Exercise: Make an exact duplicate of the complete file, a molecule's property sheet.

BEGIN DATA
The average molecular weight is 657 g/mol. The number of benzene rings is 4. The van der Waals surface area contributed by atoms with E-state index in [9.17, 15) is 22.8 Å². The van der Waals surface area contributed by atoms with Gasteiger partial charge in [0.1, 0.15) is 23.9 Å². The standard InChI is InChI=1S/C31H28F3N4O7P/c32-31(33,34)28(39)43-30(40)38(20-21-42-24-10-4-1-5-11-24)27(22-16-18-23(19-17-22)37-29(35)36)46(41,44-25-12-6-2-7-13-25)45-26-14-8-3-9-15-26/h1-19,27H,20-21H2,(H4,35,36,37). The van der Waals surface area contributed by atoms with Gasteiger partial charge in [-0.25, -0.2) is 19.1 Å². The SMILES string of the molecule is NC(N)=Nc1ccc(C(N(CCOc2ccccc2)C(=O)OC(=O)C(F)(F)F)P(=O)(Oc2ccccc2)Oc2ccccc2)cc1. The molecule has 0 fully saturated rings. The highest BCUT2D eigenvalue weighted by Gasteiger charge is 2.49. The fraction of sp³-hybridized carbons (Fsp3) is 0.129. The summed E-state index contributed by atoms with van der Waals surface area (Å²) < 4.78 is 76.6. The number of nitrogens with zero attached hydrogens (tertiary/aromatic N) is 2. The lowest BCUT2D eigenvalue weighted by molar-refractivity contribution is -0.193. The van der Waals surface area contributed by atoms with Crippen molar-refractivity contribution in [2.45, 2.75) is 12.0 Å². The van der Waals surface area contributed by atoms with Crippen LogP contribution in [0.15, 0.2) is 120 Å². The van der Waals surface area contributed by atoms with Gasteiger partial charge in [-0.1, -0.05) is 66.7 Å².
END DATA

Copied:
The average molecular weight is 657 g/mol. The number of benzene rings is 4. The van der Waals surface area contributed by atoms with E-state index in [9.17, 15) is 22.8 Å². The van der Waals surface area contributed by atoms with Gasteiger partial charge in [0.1, 0.15) is 23.9 Å². The standard InChI is InChI=1S/C31H28F3N4O7P/c32-31(33,34)28(39)43-30(40)38(20-21-42-24-10-4-1-5-11-24)27(22-16-18-23(19-17-22)37-29(35)36)46(41,44-25-12-6-2-7-13-25)45-26-14-8-3-9-15-26/h1-19,27H,20-21H2,(H4,35,36,37). The van der Waals surface area contributed by atoms with Gasteiger partial charge in [-0.25, -0.2) is 19.1 Å². The SMILES string of the molecule is NC(N)=Nc1ccc(C(N(CCOc2ccccc2)C(=O)OC(=O)C(F)(F)F)P(=O)(Oc2ccccc2)Oc2ccccc2)cc1. The molecule has 0 fully saturated rings. The highest BCUT2D eigenvalue weighted by Gasteiger charge is 2.49. The fraction of sp³-hybridized carbons (Fsp3) is 0.129. The summed E-state index contributed by atoms with van der Waals surface area (Å²) < 4.78 is 76.6. The number of nitrogens with zero attached hydrogens (tertiary/aromatic N) is 2. The lowest BCUT2D eigenvalue weighted by molar-refractivity contribution is -0.193. The van der Waals surface area contributed by atoms with Crippen molar-refractivity contribution in [2.45, 2.75) is 12.0 Å². The van der Waals surface area contributed by atoms with Crippen LogP contribution in [0.15, 0.2) is 120 Å². The van der Waals surface area contributed by atoms with Gasteiger partial charge in [-0.1, -0.05) is 66.7 Å².